One of the first significant jazz releases of 2022
Vermillion connects partly to Kit Downes’ most acclaimed record to date back in his early career as a solo artist – the Mercury-nominated Golden – released by Christine Allen’s Basho label back in 2009. That’s because drummer James Maddren is in this new trio. But time has moved on and Downes’ approach is fairly unrecognisable since. The twist engineering new growth instead of the more straightahead bassist Calum Gourlay is the more experimentally-inclined Swede Petter Eldh, first championed by Django Bates and fast becoming a pace-setting stylist in his own right. Eldh has a significant role in the composing in addition to Downes, their twin approaches chiming imaginatively and given expression by the sheer drive of the trio.
Joker in the pack is the dreamy, but perhaps overly abstruse, cover of Jimi Hendrix’s ‘Castles Made of Sand’ (from 1967’s The Jimi Hendrix Experience). Not unknown to coverage by jazz artists having been interpreted by Lonnie Smith in the 1990s following in the footsteps of the Gil Evans Orchestra two decades earlier the trio here completely recast the number in their own image. It’s a fair bet that more than a few hardcore Hendrix fans will be intrigued at the extensive refurbishment of the song. In the context of the album recorded in a Lugano studio last year the treatment does not stick out like a sore thumb at all as some covers folded in among originals can.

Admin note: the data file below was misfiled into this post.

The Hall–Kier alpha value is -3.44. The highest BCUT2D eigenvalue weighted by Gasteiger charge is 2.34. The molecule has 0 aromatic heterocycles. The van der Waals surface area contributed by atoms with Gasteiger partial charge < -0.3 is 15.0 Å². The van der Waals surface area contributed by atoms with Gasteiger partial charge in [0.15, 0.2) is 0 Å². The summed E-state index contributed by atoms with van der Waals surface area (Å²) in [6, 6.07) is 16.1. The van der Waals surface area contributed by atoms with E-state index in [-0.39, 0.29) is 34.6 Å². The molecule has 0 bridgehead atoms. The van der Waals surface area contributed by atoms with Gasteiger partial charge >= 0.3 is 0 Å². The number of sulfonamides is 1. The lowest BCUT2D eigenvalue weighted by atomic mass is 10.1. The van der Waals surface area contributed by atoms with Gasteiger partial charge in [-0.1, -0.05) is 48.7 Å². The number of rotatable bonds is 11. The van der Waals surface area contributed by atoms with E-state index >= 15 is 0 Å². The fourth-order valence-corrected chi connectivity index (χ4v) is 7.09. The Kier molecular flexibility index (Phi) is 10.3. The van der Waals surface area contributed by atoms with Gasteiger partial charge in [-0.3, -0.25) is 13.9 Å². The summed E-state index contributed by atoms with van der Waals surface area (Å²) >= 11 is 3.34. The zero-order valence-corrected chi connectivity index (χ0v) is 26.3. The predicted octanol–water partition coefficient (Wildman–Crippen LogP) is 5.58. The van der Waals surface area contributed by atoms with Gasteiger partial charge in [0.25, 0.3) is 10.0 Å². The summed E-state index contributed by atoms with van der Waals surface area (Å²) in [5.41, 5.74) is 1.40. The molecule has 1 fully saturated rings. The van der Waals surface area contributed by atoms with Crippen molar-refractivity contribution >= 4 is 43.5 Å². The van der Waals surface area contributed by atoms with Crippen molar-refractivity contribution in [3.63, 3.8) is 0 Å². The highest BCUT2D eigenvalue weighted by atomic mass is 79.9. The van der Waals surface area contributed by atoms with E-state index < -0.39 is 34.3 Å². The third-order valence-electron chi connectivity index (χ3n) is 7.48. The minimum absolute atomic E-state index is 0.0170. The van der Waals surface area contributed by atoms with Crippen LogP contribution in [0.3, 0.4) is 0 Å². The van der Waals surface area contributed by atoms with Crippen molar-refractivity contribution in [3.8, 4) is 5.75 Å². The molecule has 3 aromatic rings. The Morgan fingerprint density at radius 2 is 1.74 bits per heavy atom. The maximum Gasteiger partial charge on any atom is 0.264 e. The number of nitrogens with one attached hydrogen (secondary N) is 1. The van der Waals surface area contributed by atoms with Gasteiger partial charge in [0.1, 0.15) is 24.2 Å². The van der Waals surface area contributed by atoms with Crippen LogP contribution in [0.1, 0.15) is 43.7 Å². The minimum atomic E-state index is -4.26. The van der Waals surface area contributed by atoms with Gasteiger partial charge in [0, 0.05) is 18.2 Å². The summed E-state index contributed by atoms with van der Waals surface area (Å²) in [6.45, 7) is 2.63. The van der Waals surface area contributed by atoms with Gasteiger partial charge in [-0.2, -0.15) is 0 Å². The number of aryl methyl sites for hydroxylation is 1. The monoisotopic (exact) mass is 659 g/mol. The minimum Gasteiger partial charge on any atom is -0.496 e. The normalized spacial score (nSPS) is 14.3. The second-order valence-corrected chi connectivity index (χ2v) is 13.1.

What we can glean most of here is that Downes not only is a master of harmonic imagination he also has his own specific non-orthodox ideas about how improvising pianists should operate. So, for instance, he hardly ever, and certainly not at all on Vermillion, resorts to holding patterns lashing together slabs of groove as padding or anything that resembles a short cut. He instead often sounds avant-garde without fully going there and you gain a sense of complex highly abstract investigation but not overt showy hardcore signalling in this direction just to be credible.
Another thing Downes does really well is to pace his solos by stuffing his runs with hair-raising metrical switchbacks and a wide range of dynamic moods built in. He can be austere for instance on ‘Rolling Thunder’ and there is a darkness to the album that is part of its fabric and deep core. Eldh’s role comes to the fore on ‘Plus Puls’ and ‘Sandilands’ which appeals for its all-round ease of execution and sheer polish. Final word on James Maddren who is an ideal drummer for Downes because he can play his own sense of responsive melody on the drums and there is a lot of power to his playing built up brick-by-brick formed from a store cupboard of prog, jazz-rock and straightahead rhythms that are part of his extensive armoury. ‘Sister Sister’ is streaming ahead of release. The Manfred Eicher-produced Vermillion is out on 11 February.
James Maddren, Kit Downes, Petter Eldh photo: Caterina Di Perri/ECM